Natural Hazards

, Volume 64, Issue 2, pp 1873–1898 | Cite as

Social vulnerability in the context of bushfire risk at the urban-bush interface in Sydney: a case study of the Blue Mountains and Ku-ring-gai local council areas

  • Daminda SolangaarachchiEmail author
  • Amy L. Griffin
  • Michael D. Doherty
Original Paper


In the recent past, Australia has experienced several catastrophic hazard events and the frequency and intensity of such events is expected to increase in the future. Natural hazards can rarely be fully prevented, yet their losses can be minimized if the necessary preparedness and mitigation actions are taken before an event occurs. Identification of vulnerable groups is an important first step in any preparedness and emergency management planning process. Social vulnerability refers to population characteristics that influence the capacity of a community to prepare for, respond to and recover from disasters. Factors that contribute to social vulnerability are often hidden and difficult to capture. This study analyzes the relative levels of social vulnerability of communities at the urban–bush interface in the Blue Mountains and Ku-ring-gai local council areas in New South Wales (NSW), Australia. We tested whether a standardized social vulnerability index could be developed using a pre-existing set of indicators. We created an exploratory principle component analysis model using Australian Bureau of Statistics 2006 census data at the Census Collection District (CCD) level. We identified variables contributing to social vulnerability and used the component scores to develop a social vulnerability index. Finally, the social vulnerability index was mapped at the CCD level. Our results indicate that both contributors to and the level of social vulnerability differ between and within communities. In other words, they are spatially variable. They show different spatial patterns across the areas, which provides useful information for identifying communities that are most likely to experience negative disaster impacts due to their socio-demographic characteristics.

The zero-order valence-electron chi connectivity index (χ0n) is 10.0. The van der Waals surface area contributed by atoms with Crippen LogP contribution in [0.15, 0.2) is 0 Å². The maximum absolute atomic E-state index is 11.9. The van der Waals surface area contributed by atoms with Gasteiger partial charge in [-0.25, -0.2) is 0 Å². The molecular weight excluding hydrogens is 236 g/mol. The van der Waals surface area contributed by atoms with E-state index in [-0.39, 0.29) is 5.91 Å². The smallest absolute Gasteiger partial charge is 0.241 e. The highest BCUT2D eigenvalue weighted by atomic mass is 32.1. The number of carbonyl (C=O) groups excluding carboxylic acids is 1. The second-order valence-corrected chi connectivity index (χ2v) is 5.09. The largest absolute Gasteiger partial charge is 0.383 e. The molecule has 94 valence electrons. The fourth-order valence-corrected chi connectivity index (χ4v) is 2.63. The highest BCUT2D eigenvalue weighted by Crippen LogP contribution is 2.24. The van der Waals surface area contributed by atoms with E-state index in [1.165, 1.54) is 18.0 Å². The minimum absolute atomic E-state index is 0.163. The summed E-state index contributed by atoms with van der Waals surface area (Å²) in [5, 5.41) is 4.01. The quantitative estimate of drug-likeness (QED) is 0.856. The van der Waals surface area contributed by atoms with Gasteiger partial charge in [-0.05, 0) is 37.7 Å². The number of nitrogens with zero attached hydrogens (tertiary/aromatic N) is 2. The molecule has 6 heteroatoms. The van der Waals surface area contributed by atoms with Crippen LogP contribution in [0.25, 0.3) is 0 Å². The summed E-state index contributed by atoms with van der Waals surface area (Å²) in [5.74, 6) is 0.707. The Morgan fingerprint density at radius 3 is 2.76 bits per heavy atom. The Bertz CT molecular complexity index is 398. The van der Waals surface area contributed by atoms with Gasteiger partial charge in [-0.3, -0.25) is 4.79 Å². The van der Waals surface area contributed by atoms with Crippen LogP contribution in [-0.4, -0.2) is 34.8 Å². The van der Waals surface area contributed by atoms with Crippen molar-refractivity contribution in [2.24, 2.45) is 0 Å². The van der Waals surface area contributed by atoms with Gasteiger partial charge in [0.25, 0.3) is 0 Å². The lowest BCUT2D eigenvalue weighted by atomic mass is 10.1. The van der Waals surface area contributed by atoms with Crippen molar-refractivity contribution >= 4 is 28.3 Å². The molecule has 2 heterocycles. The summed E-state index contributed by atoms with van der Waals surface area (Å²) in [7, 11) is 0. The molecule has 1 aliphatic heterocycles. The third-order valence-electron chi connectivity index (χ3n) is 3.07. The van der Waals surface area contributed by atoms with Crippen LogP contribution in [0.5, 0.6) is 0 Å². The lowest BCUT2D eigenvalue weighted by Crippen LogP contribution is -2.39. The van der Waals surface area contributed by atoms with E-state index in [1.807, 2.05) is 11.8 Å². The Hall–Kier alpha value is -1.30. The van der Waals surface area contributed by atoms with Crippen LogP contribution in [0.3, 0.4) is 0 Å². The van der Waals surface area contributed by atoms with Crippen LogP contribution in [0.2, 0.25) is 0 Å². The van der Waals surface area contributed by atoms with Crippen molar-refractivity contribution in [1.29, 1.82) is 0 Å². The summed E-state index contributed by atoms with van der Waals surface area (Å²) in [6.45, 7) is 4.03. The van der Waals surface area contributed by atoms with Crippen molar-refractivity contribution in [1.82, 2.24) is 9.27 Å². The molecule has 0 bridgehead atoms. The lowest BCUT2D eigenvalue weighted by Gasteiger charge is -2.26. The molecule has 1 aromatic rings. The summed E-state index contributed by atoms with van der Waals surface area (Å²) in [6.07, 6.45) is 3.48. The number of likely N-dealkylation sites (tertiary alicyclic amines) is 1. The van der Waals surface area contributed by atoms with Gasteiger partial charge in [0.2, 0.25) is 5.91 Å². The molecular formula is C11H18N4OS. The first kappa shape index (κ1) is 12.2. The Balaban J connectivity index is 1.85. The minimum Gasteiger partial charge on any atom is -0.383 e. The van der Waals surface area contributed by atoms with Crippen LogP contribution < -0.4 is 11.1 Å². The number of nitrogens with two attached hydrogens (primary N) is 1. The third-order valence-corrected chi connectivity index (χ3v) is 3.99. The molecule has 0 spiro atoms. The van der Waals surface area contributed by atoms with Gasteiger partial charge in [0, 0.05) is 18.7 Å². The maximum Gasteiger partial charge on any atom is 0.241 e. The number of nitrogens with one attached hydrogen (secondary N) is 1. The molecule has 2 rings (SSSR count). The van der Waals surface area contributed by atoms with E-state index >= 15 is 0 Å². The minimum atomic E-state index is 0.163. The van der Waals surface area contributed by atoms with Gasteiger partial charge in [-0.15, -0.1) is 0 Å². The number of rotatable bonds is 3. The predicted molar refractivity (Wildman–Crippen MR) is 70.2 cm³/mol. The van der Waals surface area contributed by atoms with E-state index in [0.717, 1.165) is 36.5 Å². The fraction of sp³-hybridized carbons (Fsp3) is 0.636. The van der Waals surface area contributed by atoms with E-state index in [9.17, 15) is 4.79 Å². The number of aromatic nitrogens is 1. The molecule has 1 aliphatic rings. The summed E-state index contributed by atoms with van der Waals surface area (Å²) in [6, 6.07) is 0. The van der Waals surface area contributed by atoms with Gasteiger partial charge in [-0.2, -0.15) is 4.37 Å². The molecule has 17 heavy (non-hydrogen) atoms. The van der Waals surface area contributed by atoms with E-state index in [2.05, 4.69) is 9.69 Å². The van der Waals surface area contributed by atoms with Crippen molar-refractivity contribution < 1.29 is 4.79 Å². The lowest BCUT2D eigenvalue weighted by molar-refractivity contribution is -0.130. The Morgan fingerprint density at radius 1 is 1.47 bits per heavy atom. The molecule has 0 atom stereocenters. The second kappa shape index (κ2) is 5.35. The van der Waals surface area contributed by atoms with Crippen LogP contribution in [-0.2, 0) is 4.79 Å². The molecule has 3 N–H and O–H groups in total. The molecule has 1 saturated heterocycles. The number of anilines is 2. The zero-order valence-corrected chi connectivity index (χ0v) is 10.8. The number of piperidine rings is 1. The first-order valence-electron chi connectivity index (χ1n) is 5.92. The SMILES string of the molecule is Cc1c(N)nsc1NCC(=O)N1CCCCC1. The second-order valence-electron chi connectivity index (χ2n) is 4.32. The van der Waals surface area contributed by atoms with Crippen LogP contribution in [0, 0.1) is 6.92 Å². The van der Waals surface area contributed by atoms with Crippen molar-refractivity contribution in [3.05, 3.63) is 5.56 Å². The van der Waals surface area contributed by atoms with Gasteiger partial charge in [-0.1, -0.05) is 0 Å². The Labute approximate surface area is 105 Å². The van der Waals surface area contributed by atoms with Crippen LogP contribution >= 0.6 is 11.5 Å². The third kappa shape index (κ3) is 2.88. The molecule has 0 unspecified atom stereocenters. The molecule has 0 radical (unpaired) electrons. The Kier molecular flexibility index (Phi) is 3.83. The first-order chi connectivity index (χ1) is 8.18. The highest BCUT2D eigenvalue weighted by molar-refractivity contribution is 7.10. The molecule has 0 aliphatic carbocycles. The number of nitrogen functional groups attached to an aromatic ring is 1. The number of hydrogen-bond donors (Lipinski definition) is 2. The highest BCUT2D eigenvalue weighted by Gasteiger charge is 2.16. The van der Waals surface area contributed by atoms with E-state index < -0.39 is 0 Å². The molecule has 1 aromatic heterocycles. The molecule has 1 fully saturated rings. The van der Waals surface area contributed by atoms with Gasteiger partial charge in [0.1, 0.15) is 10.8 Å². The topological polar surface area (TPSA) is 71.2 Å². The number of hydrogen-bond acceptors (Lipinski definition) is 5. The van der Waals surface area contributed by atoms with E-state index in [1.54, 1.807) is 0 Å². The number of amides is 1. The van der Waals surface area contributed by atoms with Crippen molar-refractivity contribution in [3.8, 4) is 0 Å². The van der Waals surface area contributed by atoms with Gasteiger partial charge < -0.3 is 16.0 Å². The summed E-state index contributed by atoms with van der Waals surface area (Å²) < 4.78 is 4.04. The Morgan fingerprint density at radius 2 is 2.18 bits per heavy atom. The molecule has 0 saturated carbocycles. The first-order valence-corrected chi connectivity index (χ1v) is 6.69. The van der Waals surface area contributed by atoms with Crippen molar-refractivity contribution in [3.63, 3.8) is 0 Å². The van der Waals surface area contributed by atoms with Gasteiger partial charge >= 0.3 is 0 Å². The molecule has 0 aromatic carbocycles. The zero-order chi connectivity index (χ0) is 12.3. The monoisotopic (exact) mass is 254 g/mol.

Social vulnerability SoVI Principle component analysis Urban–bush interface Bushfire 


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Copyright information

© Springer Science+Business Media B.V. 2012

Authors and Affiliations

  • Daminda Solangaarachchi
    • 1
    Email author
  • Amy L. Griffin
    • 1
  • Michael D. Doherty
    • 2
  1. 1.School of Physical, Environmental and Mathematical SciencesUniversity of New South Wales, CanberraCanberraAustralia
  2. 2.CSIRO Ecosystem SciencesCanberraAustralia

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